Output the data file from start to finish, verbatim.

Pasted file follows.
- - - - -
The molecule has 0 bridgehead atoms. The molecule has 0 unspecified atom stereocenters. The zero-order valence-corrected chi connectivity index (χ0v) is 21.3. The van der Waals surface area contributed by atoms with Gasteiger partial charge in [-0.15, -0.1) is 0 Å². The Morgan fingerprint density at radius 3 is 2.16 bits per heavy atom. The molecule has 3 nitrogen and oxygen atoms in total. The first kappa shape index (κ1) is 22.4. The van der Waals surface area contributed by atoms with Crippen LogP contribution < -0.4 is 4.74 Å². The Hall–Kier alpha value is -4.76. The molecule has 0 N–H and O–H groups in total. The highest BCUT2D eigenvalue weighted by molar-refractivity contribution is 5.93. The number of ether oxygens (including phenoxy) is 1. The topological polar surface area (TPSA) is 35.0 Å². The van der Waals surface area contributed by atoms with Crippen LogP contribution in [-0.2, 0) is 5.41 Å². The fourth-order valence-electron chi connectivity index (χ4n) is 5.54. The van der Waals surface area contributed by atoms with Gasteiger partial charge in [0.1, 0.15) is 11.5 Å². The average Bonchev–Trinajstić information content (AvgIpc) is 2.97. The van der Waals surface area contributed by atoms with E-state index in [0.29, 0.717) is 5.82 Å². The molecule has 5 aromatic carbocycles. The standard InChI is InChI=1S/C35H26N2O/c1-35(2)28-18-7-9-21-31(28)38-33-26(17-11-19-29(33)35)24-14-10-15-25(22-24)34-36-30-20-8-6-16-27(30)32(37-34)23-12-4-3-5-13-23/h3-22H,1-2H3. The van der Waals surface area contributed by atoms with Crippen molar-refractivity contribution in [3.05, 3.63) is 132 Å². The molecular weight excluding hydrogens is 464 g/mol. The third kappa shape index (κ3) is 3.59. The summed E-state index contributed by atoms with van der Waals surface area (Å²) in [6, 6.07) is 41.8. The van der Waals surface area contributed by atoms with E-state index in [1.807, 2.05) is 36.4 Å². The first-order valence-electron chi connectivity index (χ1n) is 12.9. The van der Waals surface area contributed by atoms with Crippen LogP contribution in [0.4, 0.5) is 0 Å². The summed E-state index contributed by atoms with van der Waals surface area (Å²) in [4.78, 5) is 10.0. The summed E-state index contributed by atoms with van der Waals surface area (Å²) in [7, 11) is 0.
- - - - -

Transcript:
The molecule has 0 bridgehead atoms. The molecule has 0 unspecified atom stereocenters. The zero-order valence-corrected chi connectivity index (χ0v) is 21.3. The van der Waals surface area contributed by atoms with Gasteiger partial charge in [-0.15, -0.1) is 0 Å². The Morgan fingerprint density at radius 3 is 2.16 bits per heavy atom. The molecule has 3 nitrogen and oxygen atoms in total. The first kappa shape index (κ1) is 22.4. The van der Waals surface area contributed by atoms with Crippen LogP contribution < -0.4 is 4.74 Å². The Hall–Kier alpha value is -4.76. The molecule has 0 N–H and O–H groups in total. The highest BCUT2D eigenvalue weighted by molar-refractivity contribution is 5.93. The number of ether oxygens (including phenoxy) is 1. The topological polar surface area (TPSA) is 35.0 Å². The van der Waals surface area contributed by atoms with Crippen LogP contribution in [-0.2, 0) is 5.41 Å². The fourth-order valence-electron chi connectivity index (χ4n) is 5.54. The van der Waals surface area contributed by atoms with Gasteiger partial charge in [0.1, 0.15) is 11.5 Å². The average Bonchev–Trinajstić information content (AvgIpc) is 2.97. The van der Waals surface area contributed by atoms with E-state index in [0.29, 0.717) is 5.82 Å². The molecule has 5 aromatic carbocycles. The standard InChI is InChI=1S/C35H26N2O/c1-35(2)28-18-7-9-21-31(28)38-33-26(17-11-19-29(33)35)24-14-10-15-25(22-24)34-36-30-20-8-6-16-27(30)32(37-34)23-12-4-3-5-13-23/h3-22H,1-2H3. The van der Waals surface area contributed by atoms with Crippen molar-refractivity contribution in [3.05, 3.63) is 132 Å². The molecular weight excluding hydrogens is 464 g/mol. The third kappa shape index (κ3) is 3.59. The summed E-state index contributed by atoms with van der Waals surface area (Å²) in [6, 6.07) is 41.8. The van der Waals surface area contributed by atoms with E-state index in [1.807, 2.05) is 36.4 Å². The first-order valence-electron chi connectivity index (χ1n) is 12.9. The van der Waals surface area contributed by atoms with Crippen LogP contribution in [0.4, 0.5) is 0 Å². The summed E-state index contributed by atoms with van der Waals surface area (Å²) in [4.78, 5) is 10.0. The summed E-state index contributed by atoms with van der Waals surface area (Å²) in [7, 11) is 0.